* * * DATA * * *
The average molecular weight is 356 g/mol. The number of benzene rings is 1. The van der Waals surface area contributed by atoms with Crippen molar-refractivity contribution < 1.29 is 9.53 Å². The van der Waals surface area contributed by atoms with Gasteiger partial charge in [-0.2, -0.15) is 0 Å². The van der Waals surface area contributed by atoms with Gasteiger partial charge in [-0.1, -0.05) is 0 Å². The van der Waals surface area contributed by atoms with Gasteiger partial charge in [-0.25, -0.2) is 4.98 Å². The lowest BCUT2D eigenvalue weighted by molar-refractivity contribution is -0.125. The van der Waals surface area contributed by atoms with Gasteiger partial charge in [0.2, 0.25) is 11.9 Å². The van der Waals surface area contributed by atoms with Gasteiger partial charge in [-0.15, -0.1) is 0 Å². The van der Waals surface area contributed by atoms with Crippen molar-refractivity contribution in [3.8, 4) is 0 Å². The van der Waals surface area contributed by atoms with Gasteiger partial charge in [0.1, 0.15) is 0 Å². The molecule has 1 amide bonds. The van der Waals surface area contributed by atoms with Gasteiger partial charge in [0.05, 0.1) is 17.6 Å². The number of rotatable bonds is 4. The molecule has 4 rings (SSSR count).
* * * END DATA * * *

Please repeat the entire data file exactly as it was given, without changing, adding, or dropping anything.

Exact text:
The average molecular weight is 356 g/mol. The number of benzene rings is 1. The van der Waals surface area contributed by atoms with Crippen molar-refractivity contribution < 1.29 is 9.53 Å². The van der Waals surface area contributed by atoms with Gasteiger partial charge in [-0.2, -0.15) is 0 Å². The van der Waals surface area contributed by atoms with Gasteiger partial charge in [-0.1, -0.05) is 0 Å². The van der Waals surface area contributed by atoms with Gasteiger partial charge in [-0.25, -0.2) is 4.98 Å². The lowest BCUT2D eigenvalue weighted by molar-refractivity contribution is -0.125. The van der Waals surface area contributed by atoms with Gasteiger partial charge in [0.2, 0.25) is 11.9 Å². The van der Waals surface area contributed by atoms with Gasteiger partial charge in [-0.15, -0.1) is 0 Å². The van der Waals surface area contributed by atoms with Crippen molar-refractivity contribution in [3.8, 4) is 0 Å². The van der Waals surface area contributed by atoms with Gasteiger partial charge in [0.1, 0.15) is 0 Å². The molecule has 1 amide bonds. The van der Waals surface area contributed by atoms with Gasteiger partial charge in [0.05, 0.1) is 17.6 Å². The number of rotatable bonds is 4. The molecule has 4 rings (SSSR count).